Time management is always a hot topic. Find out how to select your MVPs of time management to elevate your productivity game.
You can’t put more time in your life, but you can put more life in your time. We all have the same number of hours, minutes and seconds in every day, but some people are able to accomplish more with their time than others. What is their secret?
At the core of time management is the fact that it’s not so much about how much time you have, but how you use it. Recent studies have debunked multitasking myths and time managers uniformly agree that focused attention wins the productivity title every time.
MVP activities improve your time management game by helping you and your team prioritize and focus on those activities that are most valuable and profitable to your organization. Anything else is merely a distraction.
MVP = Most Valuable and Profitable activities
List your MVP activities
Tweet this: You probably do about 173 things every day. The problem is that 165 of them don’t count. Make a list of 6 to 8 activities that are the most valuable and profitable to your department or organization. Just 6 to 8 activities that give you the biggest return on your investment of time and expertise.
Don’t expect to come to this number right away. It took me about two weeks to narrow my list down initially. Now, a little over one year later, I’m down to four. Now, I’m able to say to my executive assistant: these are the 4 things that allow me to create the most contribution to my business. Your job is to help keep me focused on spending the majority of my time on these activities.
Prioritize your MVP activities
Once you have identified your list of MVPs, the next step is to make sure you spend 60 to 80% of your time every day doing them. This is not easy!
Motivational speakers and time management coaches may recommend you spend 100% of your time on these activities. So why don’t I? Well, because I live in the real world just like you do. Things happen — crises, interruptions, urgencies, emergencies.
We do not completely control our time. This gives you the flexibility to spend 20 to 40% of your time to deal with the distractions and interruptions you can’t avoid or ignore. When you get to the point where you are spending 60 to 80% of every day on your top MVP activities, you will be astounded at the results you will be able to produce!
Get your team focused
Your team is, of course, a huge asset to your productivity. It’s one thing to manage your time by getting yourself focused on your MVPs, but multiplying this principle across your team will produce even greater productivity.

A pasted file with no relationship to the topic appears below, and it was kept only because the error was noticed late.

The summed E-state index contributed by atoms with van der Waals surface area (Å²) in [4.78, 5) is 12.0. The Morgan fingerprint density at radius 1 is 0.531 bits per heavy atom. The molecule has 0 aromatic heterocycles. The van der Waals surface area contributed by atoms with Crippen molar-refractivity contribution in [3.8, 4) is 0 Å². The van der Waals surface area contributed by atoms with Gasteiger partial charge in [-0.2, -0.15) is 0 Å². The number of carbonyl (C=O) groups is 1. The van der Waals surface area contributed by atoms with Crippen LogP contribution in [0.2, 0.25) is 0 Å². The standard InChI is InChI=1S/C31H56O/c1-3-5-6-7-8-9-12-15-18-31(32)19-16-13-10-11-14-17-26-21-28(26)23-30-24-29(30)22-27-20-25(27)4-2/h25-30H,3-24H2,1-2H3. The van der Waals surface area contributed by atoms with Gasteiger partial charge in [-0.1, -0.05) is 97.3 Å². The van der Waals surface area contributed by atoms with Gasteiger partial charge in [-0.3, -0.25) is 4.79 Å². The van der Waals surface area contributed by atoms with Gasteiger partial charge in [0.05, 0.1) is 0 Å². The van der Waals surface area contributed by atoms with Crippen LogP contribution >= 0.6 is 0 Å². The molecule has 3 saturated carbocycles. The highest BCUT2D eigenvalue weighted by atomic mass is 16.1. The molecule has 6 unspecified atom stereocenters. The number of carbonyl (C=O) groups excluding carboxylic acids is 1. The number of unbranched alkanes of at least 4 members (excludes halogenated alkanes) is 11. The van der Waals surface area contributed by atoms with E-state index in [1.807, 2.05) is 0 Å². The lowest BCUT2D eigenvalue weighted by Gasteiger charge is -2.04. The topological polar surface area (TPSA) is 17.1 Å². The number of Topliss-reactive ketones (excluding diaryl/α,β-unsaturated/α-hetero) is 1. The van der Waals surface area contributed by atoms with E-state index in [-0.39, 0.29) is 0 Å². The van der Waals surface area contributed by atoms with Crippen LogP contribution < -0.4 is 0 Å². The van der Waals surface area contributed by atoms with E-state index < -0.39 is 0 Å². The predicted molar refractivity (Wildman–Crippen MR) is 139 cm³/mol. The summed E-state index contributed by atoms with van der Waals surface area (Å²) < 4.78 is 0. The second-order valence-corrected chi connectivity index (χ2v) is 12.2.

Ask each member on your team to make a list in rank order of their 10 MVP activities. Simply ask them to think, of all the things they do, what are the 10 things, 1 being most important and 10 being least important, that they believe they are paid to do. At the same time, you will create this list for each of your employees from your perspective.
After both lists are created, schedule a time to sit down and go over each other’s lists. The outcome of this meeting is to create a shared list to make sure that the number 1 on their list is the number 1 on your list. Because, frankly, you’re going to find that some people have items on their list that you haven’t put on your list for them. And, perhaps, in some cases they have things on their list that you did not know about or did not know how important that item was.
In other words, you’re not playing from the same playbook. As the leader, Tweet this: You’re the coach. You have to make sure that everyone isn’t just playing their position well, you have to make sure that they are playing the game in a coordinated effort to win.
This pays off handsomely for performance reviews, coaching, and feedback sessions. Not only are you now focused, but you have a high level of certainty that the people on your team are focused as well.
The objective with focusing on your and your team’s MVP activities is to go from a focus on input to a focus on output. The reality is that activity is the anesthesia of ineffective leadership. We stay very busy all day long. We go home at the end of the day and we’re exhausted but we often don’t consider that we’ve accomplished very little.
One of the great paradoxes is that to the degree we become focused we can actually do less and accomplish more because we’re focusing on what produces results, not just on what produces activity.